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A path to next-generation reproducibility in cheminformatics


Currently, the submission guidelines for the Journal of Cheminformatics say it will “only publish research or software that is entirely reproducible by third parties.” They go on to specify that being reproducible means that anything essential to the conclusion of the paper be freely accessible and states that source code must be provided. I submit that this definition of reproducibility is too narrow—that a cheminformatics method can only truly be replicated by reimplementing it from a detailed, step-by-step high-level description to determine how reliably the algorithm per se does what it is intended to do.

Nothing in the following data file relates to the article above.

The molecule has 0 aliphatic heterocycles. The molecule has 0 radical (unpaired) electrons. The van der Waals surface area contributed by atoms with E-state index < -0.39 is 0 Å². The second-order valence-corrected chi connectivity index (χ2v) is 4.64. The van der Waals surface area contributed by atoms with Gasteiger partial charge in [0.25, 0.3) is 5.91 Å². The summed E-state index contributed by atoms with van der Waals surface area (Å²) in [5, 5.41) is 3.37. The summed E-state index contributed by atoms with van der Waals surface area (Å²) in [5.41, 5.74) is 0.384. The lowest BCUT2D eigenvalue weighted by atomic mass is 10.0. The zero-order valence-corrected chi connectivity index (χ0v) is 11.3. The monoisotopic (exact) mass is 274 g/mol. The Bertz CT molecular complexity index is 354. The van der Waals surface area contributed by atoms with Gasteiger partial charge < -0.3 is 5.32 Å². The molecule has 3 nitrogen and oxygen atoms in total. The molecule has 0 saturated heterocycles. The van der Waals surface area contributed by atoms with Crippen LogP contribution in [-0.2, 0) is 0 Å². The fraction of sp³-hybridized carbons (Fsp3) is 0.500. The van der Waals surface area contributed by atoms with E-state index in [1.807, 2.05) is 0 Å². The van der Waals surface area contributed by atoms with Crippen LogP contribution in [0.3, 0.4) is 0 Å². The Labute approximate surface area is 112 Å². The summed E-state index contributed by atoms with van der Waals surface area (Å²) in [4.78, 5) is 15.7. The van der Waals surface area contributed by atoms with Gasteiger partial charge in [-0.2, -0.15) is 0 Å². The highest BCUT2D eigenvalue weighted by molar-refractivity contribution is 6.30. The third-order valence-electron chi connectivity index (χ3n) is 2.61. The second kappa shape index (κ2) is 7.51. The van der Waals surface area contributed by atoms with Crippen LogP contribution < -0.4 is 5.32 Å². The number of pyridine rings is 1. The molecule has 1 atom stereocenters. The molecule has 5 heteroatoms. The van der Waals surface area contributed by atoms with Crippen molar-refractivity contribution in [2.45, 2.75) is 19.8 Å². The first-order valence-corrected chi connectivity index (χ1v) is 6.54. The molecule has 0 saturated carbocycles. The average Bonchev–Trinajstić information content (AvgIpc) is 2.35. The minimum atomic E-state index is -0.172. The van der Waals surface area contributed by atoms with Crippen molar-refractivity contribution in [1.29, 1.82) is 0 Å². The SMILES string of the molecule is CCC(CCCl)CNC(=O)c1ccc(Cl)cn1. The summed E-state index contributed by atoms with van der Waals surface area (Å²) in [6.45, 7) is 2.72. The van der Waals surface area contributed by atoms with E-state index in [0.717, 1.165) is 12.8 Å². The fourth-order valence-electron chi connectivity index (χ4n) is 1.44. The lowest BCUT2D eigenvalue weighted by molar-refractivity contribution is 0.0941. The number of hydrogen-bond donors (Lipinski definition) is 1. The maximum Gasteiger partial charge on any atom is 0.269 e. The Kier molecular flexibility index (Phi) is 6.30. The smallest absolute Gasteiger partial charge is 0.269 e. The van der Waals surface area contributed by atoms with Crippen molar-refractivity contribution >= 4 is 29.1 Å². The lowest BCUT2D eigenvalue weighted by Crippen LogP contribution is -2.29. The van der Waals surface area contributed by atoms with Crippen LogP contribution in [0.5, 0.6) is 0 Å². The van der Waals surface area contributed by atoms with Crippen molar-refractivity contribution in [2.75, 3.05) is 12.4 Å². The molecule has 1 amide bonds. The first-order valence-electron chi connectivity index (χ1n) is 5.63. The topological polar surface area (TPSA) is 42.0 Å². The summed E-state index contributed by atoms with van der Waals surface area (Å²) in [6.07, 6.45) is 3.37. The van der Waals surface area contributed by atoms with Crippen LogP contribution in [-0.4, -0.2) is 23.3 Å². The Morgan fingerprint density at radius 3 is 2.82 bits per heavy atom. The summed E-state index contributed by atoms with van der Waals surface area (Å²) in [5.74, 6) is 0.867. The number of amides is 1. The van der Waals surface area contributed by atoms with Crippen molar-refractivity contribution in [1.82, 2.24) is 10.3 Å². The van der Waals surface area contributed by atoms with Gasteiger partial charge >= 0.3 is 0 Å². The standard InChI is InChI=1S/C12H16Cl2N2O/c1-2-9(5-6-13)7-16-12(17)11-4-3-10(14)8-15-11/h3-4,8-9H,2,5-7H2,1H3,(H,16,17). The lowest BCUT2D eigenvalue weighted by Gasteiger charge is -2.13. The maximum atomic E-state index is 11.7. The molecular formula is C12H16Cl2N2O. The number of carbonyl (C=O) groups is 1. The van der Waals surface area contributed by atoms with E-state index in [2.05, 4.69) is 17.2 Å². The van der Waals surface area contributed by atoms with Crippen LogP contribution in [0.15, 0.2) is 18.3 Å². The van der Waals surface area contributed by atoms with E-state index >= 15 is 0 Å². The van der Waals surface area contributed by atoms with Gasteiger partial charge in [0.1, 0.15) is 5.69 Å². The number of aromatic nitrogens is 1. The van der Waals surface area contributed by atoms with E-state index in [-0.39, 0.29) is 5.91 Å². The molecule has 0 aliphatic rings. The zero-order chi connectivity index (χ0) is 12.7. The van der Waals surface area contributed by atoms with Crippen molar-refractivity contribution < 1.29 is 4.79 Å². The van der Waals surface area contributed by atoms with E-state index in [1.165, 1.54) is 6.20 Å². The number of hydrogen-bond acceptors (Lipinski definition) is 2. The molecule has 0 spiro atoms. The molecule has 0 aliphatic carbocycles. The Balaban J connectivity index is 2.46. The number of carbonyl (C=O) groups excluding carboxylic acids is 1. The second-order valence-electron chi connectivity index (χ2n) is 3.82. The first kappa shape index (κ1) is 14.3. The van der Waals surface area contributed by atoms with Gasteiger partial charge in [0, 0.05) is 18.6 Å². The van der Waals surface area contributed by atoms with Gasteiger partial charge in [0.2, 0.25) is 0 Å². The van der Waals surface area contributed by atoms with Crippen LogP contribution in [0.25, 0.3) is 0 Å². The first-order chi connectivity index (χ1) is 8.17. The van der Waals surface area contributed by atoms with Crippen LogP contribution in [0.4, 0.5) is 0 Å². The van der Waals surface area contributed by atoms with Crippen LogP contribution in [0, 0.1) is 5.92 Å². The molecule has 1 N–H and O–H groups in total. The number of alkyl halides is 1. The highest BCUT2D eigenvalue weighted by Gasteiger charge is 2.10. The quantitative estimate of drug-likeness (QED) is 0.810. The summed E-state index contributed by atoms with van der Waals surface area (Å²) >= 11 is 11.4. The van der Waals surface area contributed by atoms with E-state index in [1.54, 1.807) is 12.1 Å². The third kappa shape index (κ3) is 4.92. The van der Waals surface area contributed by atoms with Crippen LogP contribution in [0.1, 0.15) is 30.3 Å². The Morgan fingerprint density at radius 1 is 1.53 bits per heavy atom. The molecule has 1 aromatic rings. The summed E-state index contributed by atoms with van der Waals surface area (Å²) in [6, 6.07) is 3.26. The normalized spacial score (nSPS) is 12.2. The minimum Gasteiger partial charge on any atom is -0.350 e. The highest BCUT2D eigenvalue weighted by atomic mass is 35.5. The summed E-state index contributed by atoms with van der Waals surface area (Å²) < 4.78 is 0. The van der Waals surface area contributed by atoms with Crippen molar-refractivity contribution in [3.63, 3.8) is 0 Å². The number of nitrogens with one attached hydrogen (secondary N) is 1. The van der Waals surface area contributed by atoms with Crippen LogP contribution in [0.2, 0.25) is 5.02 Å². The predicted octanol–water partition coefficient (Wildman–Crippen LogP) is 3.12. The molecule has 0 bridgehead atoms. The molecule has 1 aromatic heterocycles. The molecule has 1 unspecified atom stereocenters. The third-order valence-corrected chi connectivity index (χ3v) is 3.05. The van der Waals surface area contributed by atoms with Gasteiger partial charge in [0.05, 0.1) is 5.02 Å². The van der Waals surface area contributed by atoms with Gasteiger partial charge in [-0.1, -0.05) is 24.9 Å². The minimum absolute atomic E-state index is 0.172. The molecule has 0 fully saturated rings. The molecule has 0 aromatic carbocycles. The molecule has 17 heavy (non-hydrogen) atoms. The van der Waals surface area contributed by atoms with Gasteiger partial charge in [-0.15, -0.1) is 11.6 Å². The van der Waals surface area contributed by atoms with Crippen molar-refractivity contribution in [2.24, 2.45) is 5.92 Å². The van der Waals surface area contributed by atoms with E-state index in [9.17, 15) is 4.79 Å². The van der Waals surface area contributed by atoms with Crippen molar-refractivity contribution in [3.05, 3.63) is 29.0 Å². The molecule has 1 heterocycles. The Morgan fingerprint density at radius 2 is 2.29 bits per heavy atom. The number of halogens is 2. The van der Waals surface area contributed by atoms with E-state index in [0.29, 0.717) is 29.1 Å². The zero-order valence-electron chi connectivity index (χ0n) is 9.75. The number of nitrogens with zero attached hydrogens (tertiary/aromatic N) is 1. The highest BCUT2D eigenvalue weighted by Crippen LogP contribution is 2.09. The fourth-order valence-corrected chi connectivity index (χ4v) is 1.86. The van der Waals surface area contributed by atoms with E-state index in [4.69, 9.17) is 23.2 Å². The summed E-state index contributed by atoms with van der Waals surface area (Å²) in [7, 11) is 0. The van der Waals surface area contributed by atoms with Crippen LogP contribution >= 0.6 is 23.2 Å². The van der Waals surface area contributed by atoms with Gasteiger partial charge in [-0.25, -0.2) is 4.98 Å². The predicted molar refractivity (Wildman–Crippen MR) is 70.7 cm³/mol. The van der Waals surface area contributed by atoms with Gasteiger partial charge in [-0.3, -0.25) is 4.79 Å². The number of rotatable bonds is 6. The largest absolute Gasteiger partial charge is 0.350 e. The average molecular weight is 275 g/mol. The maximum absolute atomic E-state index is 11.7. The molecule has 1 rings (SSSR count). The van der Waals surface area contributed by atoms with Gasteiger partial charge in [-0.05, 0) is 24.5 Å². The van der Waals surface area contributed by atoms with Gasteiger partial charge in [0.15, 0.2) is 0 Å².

What follows reflects one person’s views on how issues of reproducibility apply to modeling and the cheminformatics support system upon which it depends. One hopes it comes across more as an exhortation to sustain disciplined virtue than as a grumpy polemic raging against the winds of change now blowing through the machine learning community.


The difficulty of reproducing published experimental results is not a new phenomenon, but it became a very visible one after researchers at Bayer and Amgen reported distressingly high failure rates when trying to reproduce literature reports on drug target identification [1] and from preclinical cancer research [2], respectively. Many factors contribute to such irreproducibility, but two biases—publication and confirmation bias—are particularly problematic. Failure to properly distinguish association from causation exacerbates the psychological effects of both: not publishing cases where no association is found makes reported associations seem more significant than they actually are, as does publishing an inadequately supported conclusion that people expect or would like to be true.